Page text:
Summer of Soul captures the kind of American event that still seems too easy to ignore

Sly Stone's performance is a bonus, but Summer of Soul shines as important American cultural history.
Sly Stone's performance is a bonus, but Summer of Soul shines as important American cultural history.

Just six months ago — when Summer of Soul (... or, When the Revolution Could Not Be Televised) premiered at the 2021 Sundance Film Festival, and subsequently won the U.S. Documentary Grand Jury Prize — there was no way of knowing how weirdly relevant it would feel upon its theatrical/streaming release. Because while Summer of Soul is primarily a concert film, its subtext is quite clearly, "Why is it that this film of a concert more than 50 years ago is only now seeing the light of day?" And the answer, as anyone who has been paying attention to the manufactured furor over "critical race theory" understands is, "Come on ... you know why."

The event chronicled here by director Ahmir "Questlove" Thompson, in theaters and on Hulu starting Friday, is the Harlem Cultural Festival, which took place over six summer weekends in July-August 1969, coinciding with that other big musical festival taking place 100 miles away in Woodstock, as well as with the Apollo 11 moon landing. The lineup put together by promoter Tony Lawrence represented a remarkable array of talent from the worlds of soul, blues, funk, jazz and gospel — performers like Stevie Wonder, the 5th Dimension, Nina Simone, B.B. King, Mahalia Jackson, Hugh Masekela, and Sly & the Family Stone — plus comedians like Moms Mabley and speakers including Jesse Jackson and then-New York City Mayor John Lindsay.

If Summer of Soul had done nothing more than chronicle the musical performances that took place on those summer days, it still would have been a terrific experience. There's a fascinating kind of passing-of-the-torch in a performance of "Precious Lord, Take My Hand" where an ailing Mahalia Jackson offers most of the lead vocal duties to Mavis Staples. We get a rare glimpse of Stevie Wonder going to town not just on his keyboard, but behind a drum kit as well. Simone provides an electrifying intensity when she leads the crowd in a call-and-response version of David Nelson's revolutionary poem "Are You Ready?" The music is uniformly spectacular, and it's a joy to see some of these legends at the height of their powers.

We do also get insights from some of a few of the surviving performers about their experience at the Harlem Cultural Festival, and those interviews offer some perceptive glimpses of that particular moment. It's perhaps most enlightening to hear former 5th Dimension vocalists Marilyn McCoo and Billy Davis Jr. talk about the way their group — which had hit it big with a medley of the hippie musical Hair's songs "Aquarius/Let the Sun Shine In" — was perceived as "not Black enough," and how important it was for them to be received by a Black audience.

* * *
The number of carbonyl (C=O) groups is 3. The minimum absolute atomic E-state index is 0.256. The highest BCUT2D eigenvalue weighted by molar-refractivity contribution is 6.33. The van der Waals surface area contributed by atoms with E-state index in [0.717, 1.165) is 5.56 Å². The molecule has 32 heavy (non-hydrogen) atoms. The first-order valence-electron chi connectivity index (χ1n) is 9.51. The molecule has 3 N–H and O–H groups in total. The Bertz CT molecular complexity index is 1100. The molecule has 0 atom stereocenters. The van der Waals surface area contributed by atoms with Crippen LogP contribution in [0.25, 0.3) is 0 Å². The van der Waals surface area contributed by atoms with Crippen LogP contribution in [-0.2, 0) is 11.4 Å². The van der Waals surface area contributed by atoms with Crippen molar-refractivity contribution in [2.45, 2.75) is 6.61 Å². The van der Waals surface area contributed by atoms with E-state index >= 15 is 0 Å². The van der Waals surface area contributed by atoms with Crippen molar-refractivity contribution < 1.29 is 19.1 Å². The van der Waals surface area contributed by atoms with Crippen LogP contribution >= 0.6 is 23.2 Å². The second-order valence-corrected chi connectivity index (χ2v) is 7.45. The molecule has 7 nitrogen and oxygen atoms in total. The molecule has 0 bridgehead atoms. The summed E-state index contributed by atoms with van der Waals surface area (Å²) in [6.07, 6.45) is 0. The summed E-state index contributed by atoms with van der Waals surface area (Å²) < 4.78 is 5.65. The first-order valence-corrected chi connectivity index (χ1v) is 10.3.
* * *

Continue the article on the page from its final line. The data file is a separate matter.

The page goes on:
Yet there's a more poignant undercurrent to the memories of those who were there as audience members. In part it's simply the recollections of seeing so many black faces together in one place; in part it's the giddy memories of making up a story of going to visit an aunt so parents wouldn't know where they were really going; in part it's a flashback to the fashions, the feeling, even the smells of that particular historical moment. But perhaps most powerfully, it's being startled by the conviction that this event — after half a century of being a footnote, almost lost to history — actually happened. After observations from the footage's original director, Hal Tulchin, about how nobody was interested in buying the rights to the Harlem Cultural Festival recordings, we hear an off-screen voice say, "We hold this truth to be self-evident: That Black history is going to be erased." It's hard to argue with that notion after what we've seen in 2021.

As is the case with most of American history, there's a narrative of what we call "The Sixties" that centers on the White experience. The contextual footage Questlove employs in Summer of Soul explains not just the notion of a Harlem still recovering from the 1968 uprisings in the wake of Martin Luther King Jr.'s assassination, but a community uncomfortable with police presence at the Harlem Cultural Festival, and reacting to the Apollo 11 moon landing with a much more cynical eye than White Americans did. Summer of Soul reminds us that plenty of young Americans in 1969 didn't think of Woodstock as their defining event and how easy it is for some defining events to drift away because some people don't think they're the kind of history worth preserving. ♦

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